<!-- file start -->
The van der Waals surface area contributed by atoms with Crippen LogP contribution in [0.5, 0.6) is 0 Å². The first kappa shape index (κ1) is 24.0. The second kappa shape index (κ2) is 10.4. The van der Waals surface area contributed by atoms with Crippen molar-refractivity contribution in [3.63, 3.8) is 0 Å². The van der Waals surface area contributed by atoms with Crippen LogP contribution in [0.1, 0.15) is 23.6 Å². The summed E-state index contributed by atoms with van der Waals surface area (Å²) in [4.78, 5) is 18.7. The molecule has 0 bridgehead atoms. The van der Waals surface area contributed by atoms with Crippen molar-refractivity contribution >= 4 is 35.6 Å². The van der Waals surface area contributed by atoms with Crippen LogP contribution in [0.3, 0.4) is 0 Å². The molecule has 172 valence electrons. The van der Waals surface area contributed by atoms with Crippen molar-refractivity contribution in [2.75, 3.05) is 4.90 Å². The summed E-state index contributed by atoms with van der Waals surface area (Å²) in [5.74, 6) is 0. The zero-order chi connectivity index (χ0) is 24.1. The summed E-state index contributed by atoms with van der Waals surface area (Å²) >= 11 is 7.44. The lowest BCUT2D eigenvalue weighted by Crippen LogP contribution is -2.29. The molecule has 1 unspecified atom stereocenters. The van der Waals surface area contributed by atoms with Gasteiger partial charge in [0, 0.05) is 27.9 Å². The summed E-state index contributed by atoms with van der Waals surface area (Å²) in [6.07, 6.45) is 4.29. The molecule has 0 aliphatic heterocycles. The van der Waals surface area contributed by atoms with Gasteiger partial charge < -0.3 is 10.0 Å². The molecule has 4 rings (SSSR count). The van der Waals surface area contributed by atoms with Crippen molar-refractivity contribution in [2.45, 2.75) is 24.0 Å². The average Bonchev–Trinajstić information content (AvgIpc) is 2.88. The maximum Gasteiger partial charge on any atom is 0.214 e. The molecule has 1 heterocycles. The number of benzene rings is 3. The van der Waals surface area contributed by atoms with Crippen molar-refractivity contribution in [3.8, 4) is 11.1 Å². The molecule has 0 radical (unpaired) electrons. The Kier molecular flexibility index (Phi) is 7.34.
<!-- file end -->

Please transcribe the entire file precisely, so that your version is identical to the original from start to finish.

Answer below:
The van der Waals surface area contributed by atoms with Crippen LogP contribution in [0.5, 0.6) is 0 Å². The first kappa shape index (κ1) is 24.0. The second kappa shape index (κ2) is 10.4. The van der Waals surface area contributed by atoms with Crippen molar-refractivity contribution in [3.63, 3.8) is 0 Å². The van der Waals surface area contributed by atoms with Crippen LogP contribution in [0.1, 0.15) is 23.6 Å². The summed E-state index contributed by atoms with van der Waals surface area (Å²) in [4.78, 5) is 18.7. The molecule has 0 bridgehead atoms. The van der Waals surface area contributed by atoms with Crippen molar-refractivity contribution >= 4 is 35.6 Å². The van der Waals surface area contributed by atoms with Crippen LogP contribution in [0.3, 0.4) is 0 Å². The molecule has 172 valence electrons. The van der Waals surface area contributed by atoms with Crippen molar-refractivity contribution in [2.75, 3.05) is 4.90 Å². The summed E-state index contributed by atoms with van der Waals surface area (Å²) in [5.74, 6) is 0. The zero-order chi connectivity index (χ0) is 24.1. The summed E-state index contributed by atoms with van der Waals surface area (Å²) >= 11 is 7.44. The lowest BCUT2D eigenvalue weighted by Crippen LogP contribution is -2.29. The molecule has 1 unspecified atom stereocenters. The van der Waals surface area contributed by atoms with Gasteiger partial charge in [0, 0.05) is 27.9 Å². The summed E-state index contributed by atoms with van der Waals surface area (Å²) in [6.07, 6.45) is 4.29. The molecule has 0 aliphatic heterocycles. The van der Waals surface area contributed by atoms with Gasteiger partial charge < -0.3 is 10.0 Å². The molecule has 4 rings (SSSR count). The van der Waals surface area contributed by atoms with Crippen molar-refractivity contribution in [2.45, 2.75) is 24.0 Å². The average Bonchev–Trinajstić information content (AvgIpc) is 2.88. The maximum Gasteiger partial charge on any atom is 0.214 e. The molecule has 1 heterocycles. The number of benzene rings is 3. The van der Waals surface area contributed by atoms with Crippen molar-refractivity contribution in [3.8, 4) is 11.1 Å². The molecule has 0 radical (unpaired) electrons. The Kier molecular flexibility index (Phi) is 7.34.